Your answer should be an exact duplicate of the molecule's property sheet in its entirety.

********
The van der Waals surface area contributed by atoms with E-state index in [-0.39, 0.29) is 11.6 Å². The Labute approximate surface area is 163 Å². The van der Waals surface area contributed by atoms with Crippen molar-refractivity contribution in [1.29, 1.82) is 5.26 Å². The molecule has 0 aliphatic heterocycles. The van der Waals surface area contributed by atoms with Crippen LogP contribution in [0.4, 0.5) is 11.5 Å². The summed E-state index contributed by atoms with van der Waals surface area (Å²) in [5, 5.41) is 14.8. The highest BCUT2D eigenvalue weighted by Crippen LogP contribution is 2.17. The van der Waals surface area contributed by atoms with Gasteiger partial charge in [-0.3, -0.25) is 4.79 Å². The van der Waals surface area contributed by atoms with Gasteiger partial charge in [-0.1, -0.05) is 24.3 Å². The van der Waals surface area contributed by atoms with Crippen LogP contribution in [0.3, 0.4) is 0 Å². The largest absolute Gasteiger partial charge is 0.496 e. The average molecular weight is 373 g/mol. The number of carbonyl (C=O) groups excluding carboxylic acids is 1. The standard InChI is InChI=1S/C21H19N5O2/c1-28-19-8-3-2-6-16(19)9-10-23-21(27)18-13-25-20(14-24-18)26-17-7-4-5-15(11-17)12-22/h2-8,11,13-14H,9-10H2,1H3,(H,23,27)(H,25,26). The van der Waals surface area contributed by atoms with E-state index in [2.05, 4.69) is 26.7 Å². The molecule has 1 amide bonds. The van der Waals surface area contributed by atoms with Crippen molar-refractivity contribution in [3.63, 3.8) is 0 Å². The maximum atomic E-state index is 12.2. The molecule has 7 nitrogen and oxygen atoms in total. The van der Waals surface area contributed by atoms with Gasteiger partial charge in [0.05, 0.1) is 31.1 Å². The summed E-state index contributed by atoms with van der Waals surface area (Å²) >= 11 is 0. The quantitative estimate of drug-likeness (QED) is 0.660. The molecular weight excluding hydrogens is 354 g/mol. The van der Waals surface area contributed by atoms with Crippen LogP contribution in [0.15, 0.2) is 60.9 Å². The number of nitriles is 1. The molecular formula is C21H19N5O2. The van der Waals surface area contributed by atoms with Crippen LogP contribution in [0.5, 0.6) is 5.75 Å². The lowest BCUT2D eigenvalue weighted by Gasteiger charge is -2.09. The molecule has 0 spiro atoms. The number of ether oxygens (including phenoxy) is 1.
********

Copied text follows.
The van der Waals surface area contributed by atoms with E-state index in [-0.39, 0.29) is 11.6 Å². The Labute approximate surface area is 163 Å². The van der Waals surface area contributed by atoms with Crippen molar-refractivity contribution in [1.29, 1.82) is 5.26 Å². The molecule has 0 aliphatic heterocycles. The van der Waals surface area contributed by atoms with Crippen LogP contribution in [0.4, 0.5) is 11.5 Å². The summed E-state index contributed by atoms with van der Waals surface area (Å²) in [5, 5.41) is 14.8. The highest BCUT2D eigenvalue weighted by Crippen LogP contribution is 2.17. The van der Waals surface area contributed by atoms with Gasteiger partial charge in [-0.3, -0.25) is 4.79 Å². The van der Waals surface area contributed by atoms with Gasteiger partial charge in [-0.1, -0.05) is 24.3 Å². The van der Waals surface area contributed by atoms with Crippen LogP contribution in [0.3, 0.4) is 0 Å². The largest absolute Gasteiger partial charge is 0.496 e. The average molecular weight is 373 g/mol. The number of carbonyl (C=O) groups excluding carboxylic acids is 1. The standard InChI is InChI=1S/C21H19N5O2/c1-28-19-8-3-2-6-16(19)9-10-23-21(27)18-13-25-20(14-24-18)26-17-7-4-5-15(11-17)12-22/h2-8,11,13-14H,9-10H2,1H3,(H,23,27)(H,25,26). The van der Waals surface area contributed by atoms with E-state index in [2.05, 4.69) is 26.7 Å². The molecule has 1 amide bonds. The van der Waals surface area contributed by atoms with Crippen molar-refractivity contribution in [3.63, 3.8) is 0 Å². The maximum atomic E-state index is 12.2. The molecule has 7 nitrogen and oxygen atoms in total. The van der Waals surface area contributed by atoms with Gasteiger partial charge in [0.05, 0.1) is 31.1 Å². The summed E-state index contributed by atoms with van der Waals surface area (Å²) >= 11 is 0. The quantitative estimate of drug-likeness (QED) is 0.660. The molecular weight excluding hydrogens is 354 g/mol. The van der Waals surface area contributed by atoms with Crippen LogP contribution in [0.15, 0.2) is 60.9 Å². The number of nitriles is 1. The molecular formula is C21H19N5O2. The van der Waals surface area contributed by atoms with Crippen LogP contribution in [0.5, 0.6) is 5.75 Å². The lowest BCUT2D eigenvalue weighted by Gasteiger charge is -2.09. The molecule has 0 spiro atoms. The number of ether oxygens (including phenoxy) is 1.